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How to Keep Slinging Drinks After a Decade

To find out how to go the distance, and have a chance at reaching your dreams, we chatted to five bartenders from around the continent who’ve been at it for ten years or more, and asked them three key questions.

18 April 2023 · 12 min read
Leah van Deventer

Advice from industry OGs

Fame. Glory. Admiration. Respect. And yes, perks like global travel, working guest shifts at the world’s finest bars and generally making bank. These are some of the things that the best in the business can look forward to, but success like this doesn’t happen overnight; you have to put in the time, and grind, grind, grind. To find out how to go the distance, and have a chance at reaching your dreams, we chatted to five bartenders from around the continent who’ve been at it for ten years or more, and asked them three key questions.

1. What did you wish you knew when you were starting out behind the bar?

For South African Brent Perremore – who joined the industry back in 1996 and who has won multiple prestigious competitions – accepting that people will always find fault with your work, no matter what you do, was a bitter pill to swallow.

“Be prepared for a lot of criticism; try to not let it get to you, but use that as a learning opportunity. Eventually the praise will come after you put in the hard work,” he shares.

Fellow South African Roxanne Read, who’s been working the stick since 2006, agrees on the idea that trying to please everyone is a fatal mistake.

“I wish I knew that making everyone happy or being a people pleaser will only drain you and rob you of your own confidence in the long run. [Also] self-teaching is vital to your growth. Spending time engaging with as much knowledge as you can get hold of is what keeps you relevant behind the bar.”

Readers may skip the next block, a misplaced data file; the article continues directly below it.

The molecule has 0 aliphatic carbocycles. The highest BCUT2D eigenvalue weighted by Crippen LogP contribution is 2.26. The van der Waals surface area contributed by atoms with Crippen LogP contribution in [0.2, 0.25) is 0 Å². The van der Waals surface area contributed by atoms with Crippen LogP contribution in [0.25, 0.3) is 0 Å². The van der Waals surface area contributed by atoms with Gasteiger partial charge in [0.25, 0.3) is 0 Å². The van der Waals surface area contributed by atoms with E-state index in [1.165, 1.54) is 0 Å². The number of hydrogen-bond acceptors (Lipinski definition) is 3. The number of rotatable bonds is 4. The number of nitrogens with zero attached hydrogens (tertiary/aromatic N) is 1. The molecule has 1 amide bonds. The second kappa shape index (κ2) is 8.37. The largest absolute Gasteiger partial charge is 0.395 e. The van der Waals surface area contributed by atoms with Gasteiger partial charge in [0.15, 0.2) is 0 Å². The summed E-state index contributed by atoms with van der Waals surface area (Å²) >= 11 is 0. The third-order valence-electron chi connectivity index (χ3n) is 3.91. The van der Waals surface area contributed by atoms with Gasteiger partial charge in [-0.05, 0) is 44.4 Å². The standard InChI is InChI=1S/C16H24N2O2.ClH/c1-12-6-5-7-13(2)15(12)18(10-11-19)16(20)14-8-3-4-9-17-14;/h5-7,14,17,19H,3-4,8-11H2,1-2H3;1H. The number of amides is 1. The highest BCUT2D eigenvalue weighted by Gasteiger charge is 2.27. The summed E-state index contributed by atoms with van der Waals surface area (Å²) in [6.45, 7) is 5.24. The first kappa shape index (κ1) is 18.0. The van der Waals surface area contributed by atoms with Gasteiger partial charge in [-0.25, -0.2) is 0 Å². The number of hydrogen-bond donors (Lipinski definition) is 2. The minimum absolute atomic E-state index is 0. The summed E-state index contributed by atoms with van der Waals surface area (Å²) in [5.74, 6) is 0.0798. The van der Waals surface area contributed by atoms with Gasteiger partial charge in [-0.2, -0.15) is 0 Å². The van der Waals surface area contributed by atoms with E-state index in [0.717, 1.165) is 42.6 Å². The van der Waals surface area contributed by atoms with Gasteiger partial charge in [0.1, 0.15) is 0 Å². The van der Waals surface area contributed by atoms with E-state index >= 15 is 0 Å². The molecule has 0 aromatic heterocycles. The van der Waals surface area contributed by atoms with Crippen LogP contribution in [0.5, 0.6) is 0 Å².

Perremore concurs with the importance of education. “Absorb as much information as possible,” he advises. Being a constant student has the advantage of not only ongoing learning, but it may also prevent you from thinking you know everything and getting a big head.

“Stay humble. Some bartenders become quite arrogant and constantly need their egos fed. Don’t turn into that monster – there are way too many of those around, especially some of our bar idols. Be careful who you look up to and try to emulate, says Perremore.”

Nigerian Seth Awesome Jhan, who’s been bartending professionally since 2011, says he wishes he knew that making cocktails is just a part of the job.

“And not the most important part! A good bartender is a complete package of service and hospitality. Your relationship with your guest is the most important thing,” he explains.

Read agrees, adding,

“I wish I knew that no matter how much some owners or managers like to make you feel like you are replaceable, actually you are the heart and soul of a venue. That without your energy, creative nature and your ability to serve people with a smile, they would have just a pretty space.”

Ghanaian Stephen Kojo Aidoo, whose experience dates back to 2013, feels he lacked more practical knowledge, stressing the importance of having good spatial awareness behind the bar, as well an insight into sustainability.

“[I wish I had known] what drinks to serve first, considering perfect serve and temperature,” he adds.

Over in Kenya, Joseph Mwawaka, who has been in the industry since 2000, says he wishes he realised sooner that bartending can be lucrative, provided you have passion for the job.

“It’s a demanding career,” he warns. “When most people are on holiday that’s the time bartenders are very busy.”

Perremore notes though that earning well is futile if you can’t manage your finances.

“Be smart with your money; it’s easy come, easy go in hospitality as far as money is concerned. Start making wise money moves from the start, otherwise you’ll find yourself living hand-to-mouth before you know it, and it becomes a vicious cycle and a bad habit,” he warns.

Both Read and Jhan also wish they’d known the value of taking care of themselves.

“I wish I knew that your life outside of your working environment is very, very important. Maintaining a balance in your personal life directly effects your performance within the industry,” says Read.
“I wish I knew the importance of mental health – taking care of oneself is the foundation to taking care of others,” Jhan adds.